Fidelity Bank Introduces Export Bonus Account

Anthony Benin, Director of Corporate Banking for Local and Multinational Corporates

Anthony Benin, Director of Corporate Banking for Local and Multinational Corporates

Anthony Benin, Director of Corporate Banking for Local and Multinational Corporates

A facility aimed at reducing transaction costs for exporters has been introduced by Fidelity Bank Ghana Limited, one of the fastest growing indigenous banks in the country.

The Fidelity Export Bonus Account is the latest addition to the Fidelity range of products after introducing both Smart Account and Agency Banking services early this year as part of the bank’s financial literacy initiative.

Explaining the rationale behind the move, Fidelity’s Director of Corporate Banking for Local and Multinational Corporation, Anthony Benin said ‘the Export Bonus Account holders will enjoy benefits such as quick credit inflows into accounts, Free COT, access to credit facilities, a dedicated relationship manager, free monthly statements, among others.’

He said the bank had also set aside what he called ‘Export Desk’ to specifically assist clients who are into export and added that they were raising what he called ‘$ 60m long-term debt’ to support clients.

‘Fidelity Bank is partnering with the Export Development and Agricultural Investment Fund EDAIF to support exporter’s credit delivery,’ adding that the bank would use the impending Fidelity Exporter’s Summit to be held in Kumasi, Takoradi and Tamale in the third quarter of 2014 to sensitize exporters.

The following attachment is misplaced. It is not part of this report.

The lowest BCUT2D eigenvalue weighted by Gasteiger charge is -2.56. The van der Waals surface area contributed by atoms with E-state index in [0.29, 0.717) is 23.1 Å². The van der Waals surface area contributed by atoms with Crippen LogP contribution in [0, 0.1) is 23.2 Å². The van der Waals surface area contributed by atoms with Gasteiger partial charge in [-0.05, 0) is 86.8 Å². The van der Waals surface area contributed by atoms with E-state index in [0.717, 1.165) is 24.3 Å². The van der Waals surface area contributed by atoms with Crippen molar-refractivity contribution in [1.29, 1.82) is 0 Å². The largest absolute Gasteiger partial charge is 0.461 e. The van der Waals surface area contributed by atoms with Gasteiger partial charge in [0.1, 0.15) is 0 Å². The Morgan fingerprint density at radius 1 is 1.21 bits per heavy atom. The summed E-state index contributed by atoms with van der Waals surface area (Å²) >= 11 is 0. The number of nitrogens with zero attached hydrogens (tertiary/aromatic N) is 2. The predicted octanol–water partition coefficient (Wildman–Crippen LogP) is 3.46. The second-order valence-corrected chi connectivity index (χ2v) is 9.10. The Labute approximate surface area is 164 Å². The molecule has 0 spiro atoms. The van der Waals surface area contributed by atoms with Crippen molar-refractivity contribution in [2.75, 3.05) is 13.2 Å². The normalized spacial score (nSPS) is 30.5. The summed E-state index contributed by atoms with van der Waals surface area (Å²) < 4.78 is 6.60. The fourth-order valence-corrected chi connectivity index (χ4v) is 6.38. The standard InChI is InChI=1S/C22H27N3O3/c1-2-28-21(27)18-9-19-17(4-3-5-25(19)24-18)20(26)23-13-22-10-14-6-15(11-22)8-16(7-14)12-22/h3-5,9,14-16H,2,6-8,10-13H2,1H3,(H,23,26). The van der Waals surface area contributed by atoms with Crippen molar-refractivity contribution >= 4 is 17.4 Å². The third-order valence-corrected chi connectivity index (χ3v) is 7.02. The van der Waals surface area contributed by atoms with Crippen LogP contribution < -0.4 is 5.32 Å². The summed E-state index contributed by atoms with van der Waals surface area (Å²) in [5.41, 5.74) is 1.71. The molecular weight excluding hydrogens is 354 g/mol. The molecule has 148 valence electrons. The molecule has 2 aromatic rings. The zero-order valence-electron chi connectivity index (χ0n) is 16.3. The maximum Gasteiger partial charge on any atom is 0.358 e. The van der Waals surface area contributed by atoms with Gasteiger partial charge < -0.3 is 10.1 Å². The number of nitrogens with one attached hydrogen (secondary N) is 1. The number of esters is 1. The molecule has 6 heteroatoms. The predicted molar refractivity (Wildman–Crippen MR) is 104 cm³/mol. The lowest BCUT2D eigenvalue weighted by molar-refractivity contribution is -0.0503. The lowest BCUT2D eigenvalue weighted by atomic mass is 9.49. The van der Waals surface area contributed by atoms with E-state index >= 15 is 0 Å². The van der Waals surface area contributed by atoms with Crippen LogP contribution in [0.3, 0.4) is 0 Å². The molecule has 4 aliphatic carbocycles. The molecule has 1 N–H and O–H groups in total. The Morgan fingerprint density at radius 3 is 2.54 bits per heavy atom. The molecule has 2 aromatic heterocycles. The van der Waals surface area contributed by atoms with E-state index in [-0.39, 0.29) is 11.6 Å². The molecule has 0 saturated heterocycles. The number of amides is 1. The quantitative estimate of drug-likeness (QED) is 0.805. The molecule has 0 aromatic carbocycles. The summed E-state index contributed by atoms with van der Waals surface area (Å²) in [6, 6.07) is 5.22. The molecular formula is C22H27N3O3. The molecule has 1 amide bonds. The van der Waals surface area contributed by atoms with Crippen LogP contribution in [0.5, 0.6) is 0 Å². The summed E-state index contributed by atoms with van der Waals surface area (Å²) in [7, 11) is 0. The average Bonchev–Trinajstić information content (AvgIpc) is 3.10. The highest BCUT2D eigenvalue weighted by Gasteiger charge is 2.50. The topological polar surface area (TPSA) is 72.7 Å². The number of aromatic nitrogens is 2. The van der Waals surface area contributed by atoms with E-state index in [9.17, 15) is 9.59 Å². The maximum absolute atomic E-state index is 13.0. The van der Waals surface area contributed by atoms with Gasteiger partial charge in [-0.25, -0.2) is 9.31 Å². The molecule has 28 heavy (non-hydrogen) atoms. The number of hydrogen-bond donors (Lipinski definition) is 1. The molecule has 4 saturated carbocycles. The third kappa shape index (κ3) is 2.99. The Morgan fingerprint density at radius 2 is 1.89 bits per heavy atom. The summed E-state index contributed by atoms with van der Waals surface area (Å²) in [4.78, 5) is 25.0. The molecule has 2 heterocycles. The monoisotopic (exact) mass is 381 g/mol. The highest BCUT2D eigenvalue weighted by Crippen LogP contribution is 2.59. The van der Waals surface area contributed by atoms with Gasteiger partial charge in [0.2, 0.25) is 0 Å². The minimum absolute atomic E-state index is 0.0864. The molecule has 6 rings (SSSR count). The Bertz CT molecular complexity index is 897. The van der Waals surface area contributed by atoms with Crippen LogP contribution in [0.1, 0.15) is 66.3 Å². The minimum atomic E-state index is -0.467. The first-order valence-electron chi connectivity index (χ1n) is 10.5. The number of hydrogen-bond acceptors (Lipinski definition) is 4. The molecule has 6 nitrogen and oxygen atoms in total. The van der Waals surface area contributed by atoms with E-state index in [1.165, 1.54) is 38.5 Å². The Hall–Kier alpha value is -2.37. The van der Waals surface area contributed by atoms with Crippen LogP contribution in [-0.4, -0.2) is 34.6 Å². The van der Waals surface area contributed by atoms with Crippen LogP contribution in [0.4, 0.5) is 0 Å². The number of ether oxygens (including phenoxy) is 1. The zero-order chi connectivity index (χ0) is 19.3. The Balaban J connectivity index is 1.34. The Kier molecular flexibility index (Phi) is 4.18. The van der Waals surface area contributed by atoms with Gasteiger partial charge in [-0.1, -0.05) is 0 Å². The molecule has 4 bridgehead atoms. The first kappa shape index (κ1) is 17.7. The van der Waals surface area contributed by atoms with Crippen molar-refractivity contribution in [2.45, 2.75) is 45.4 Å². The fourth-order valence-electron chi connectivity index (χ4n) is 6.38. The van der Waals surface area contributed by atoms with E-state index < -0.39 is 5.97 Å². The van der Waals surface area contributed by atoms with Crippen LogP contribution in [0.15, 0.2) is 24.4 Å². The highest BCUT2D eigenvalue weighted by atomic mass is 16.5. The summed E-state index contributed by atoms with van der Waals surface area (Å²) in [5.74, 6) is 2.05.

Mr. Benin said the summit is expected to put exporters in conclave to deliberate and educate them on how manage finances.

‘The role of export to the development of every country cannot be over-emphasized.  For a country to have a trade surplus, it must export more than it imports. In Ghana, however, statistics clearly indicate that the country imports more and export less leaving a trade deficit of about $20 billion,’ he said.

He added: ‘What is even worrying is that the exported products are usually sent in their raw state without adding value to obtain maximum benefits. To move Ghana’s export forward, it will take a concerted effort from all stakeholders, policy makers, banks and other financiers and exporters to look at the situation once again.’

He said that ‘traditionally, banks’ support has been in the areas of export credit, facilitation of international trade through export LCs, invoice discounting, bank guarantees and advisory services. Fidelity Bank was established on the principle of empowering Ghanaian businesses to grow. To this end, the bank has over the years rolled out products and services tailor made to suit the various needs of Ghanaian businesses.’


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